Bus 7

Over a decade ago, I first visited Italy. Besides the number of famous brands at the Galleria Vittorio Emanuele II, what left a deep impression on me was the number of groups crowding around a small triangular flag each. The people carrying multiple bags with brands splattered on the sides, waiting to board coaches. After all, what could I expect? I was one of those waiting for a coach too.


On Tuesday, I saw a very different Milan. With 2 hours to spare before my train departed for Florence, I idled around Milano Centrale. There were no tour groups, or people with hands full of shopping bags. Instead, there were soldiers with their armored vehicle guarding the open area outside the station, businessmen wearing suits heading to a meeting in another city, families with children going for a trip, travelers, usually in pairs or trios, rushing for their train, and locals waiting at the station for friends, families or lovers.


I doubt Milan had changed that much. Rather, it was how I travelled that changed. In the past, I used to join tours, visiting the popular places that have been heard of internationally and often ending up with lots of free time in the shopping districts or city centers. While I was a tourist, I was not an explorer. I was comfortable with seeing what I already knew exist, experiencing it, and striking it off my bucket list. I never gained anything beyond an experience of the senses.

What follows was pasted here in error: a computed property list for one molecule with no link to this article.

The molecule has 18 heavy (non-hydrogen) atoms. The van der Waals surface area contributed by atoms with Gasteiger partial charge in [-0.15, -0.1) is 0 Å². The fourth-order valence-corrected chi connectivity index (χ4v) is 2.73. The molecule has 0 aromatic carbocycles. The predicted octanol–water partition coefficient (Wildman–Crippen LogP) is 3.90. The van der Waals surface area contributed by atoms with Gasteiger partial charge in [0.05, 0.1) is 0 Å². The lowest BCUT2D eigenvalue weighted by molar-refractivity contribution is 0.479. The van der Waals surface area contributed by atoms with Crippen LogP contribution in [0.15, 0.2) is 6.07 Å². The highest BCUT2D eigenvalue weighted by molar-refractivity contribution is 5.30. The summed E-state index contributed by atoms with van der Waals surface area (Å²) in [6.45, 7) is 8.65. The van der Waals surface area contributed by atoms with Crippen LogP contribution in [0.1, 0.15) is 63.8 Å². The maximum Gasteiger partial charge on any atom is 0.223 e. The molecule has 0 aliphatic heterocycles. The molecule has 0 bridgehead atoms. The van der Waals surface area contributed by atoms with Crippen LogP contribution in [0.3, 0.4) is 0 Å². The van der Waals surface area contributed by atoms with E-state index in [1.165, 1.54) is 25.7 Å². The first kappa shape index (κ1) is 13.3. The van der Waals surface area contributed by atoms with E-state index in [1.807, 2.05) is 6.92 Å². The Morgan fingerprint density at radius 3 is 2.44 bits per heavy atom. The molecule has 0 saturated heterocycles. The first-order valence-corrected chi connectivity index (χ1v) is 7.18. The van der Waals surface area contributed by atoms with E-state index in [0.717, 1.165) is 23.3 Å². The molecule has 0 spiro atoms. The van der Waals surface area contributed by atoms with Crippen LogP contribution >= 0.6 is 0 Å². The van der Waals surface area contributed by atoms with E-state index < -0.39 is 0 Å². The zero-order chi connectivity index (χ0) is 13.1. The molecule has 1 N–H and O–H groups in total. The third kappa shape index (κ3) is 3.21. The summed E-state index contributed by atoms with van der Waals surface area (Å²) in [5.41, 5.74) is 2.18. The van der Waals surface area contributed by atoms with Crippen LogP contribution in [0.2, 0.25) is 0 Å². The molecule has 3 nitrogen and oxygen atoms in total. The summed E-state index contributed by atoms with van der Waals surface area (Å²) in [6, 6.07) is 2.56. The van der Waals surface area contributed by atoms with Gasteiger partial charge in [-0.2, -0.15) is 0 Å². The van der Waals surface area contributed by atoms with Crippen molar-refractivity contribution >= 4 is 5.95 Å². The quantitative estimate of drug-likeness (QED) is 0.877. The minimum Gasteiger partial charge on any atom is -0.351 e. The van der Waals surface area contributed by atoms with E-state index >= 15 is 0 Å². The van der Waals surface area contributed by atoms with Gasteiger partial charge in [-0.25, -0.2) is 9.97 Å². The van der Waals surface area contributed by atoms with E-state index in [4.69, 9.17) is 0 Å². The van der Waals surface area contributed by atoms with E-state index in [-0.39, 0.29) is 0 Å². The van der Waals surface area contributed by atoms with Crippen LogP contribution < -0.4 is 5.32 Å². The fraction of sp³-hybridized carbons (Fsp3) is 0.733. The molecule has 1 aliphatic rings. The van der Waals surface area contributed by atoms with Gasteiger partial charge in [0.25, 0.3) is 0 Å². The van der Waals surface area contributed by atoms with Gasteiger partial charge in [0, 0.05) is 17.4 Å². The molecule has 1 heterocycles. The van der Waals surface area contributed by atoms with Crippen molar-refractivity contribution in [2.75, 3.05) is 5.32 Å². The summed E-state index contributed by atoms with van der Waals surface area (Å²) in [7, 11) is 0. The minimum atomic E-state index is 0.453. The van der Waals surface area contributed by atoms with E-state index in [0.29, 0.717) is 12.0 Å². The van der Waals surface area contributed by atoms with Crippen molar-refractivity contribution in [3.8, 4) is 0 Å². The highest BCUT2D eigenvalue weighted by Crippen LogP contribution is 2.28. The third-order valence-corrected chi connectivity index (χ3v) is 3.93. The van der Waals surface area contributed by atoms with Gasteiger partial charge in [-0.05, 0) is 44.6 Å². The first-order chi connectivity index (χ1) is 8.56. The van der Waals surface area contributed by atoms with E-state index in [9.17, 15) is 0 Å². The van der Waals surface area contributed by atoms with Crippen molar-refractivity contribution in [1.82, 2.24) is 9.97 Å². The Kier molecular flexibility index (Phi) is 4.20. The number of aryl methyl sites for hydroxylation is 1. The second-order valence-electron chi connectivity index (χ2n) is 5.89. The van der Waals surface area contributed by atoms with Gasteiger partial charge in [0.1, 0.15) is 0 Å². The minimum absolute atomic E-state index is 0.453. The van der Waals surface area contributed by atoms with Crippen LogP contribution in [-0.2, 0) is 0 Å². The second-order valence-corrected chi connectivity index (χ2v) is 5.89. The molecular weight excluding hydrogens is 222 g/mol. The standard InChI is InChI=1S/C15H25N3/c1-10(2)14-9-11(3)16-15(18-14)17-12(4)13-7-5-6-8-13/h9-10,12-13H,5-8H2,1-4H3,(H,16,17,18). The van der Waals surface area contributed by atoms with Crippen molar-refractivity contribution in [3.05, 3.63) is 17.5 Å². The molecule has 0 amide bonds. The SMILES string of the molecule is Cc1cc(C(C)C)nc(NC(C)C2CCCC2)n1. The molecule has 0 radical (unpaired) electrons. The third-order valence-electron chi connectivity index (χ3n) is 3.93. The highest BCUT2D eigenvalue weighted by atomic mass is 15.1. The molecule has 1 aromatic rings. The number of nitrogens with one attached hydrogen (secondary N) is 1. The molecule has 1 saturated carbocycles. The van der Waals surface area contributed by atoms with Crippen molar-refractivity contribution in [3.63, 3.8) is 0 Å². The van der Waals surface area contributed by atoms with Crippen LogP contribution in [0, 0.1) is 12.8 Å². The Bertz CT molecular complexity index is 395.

Nowadays, one of my favorite parts of my travels is taking the local public transport. On buses and subways, there are locals from so many walks of life. From a student going home after school to a grandmother bringing her grandson to get lunch. Each of them embodying the culture and identity of the country. Sitting in the same vehicle or carriage as these people, they are no longer just humans who happen to populate the country you are visiting, but are the physical manifestations of the culture, people who are the country. While not all encounters on public transport are pleasant, they nonetheless provide a raw, honest insight into the locals, their thoughts and lifestyle.
















Yesterday, the professors brought the class for a walking tour of Florence. We took the bus to and fro Fiesole to Florence city, visiting the Santa Croce and Palazzo Vecchio. While the church and town hall were undoubtedly enthralling, the bus rides were as interesting. Cramped in a bus with locals, we were able to hear some local views of American tourists and help a local get her ticket stamped. Simply putting yourself in such a space can be fascinating.


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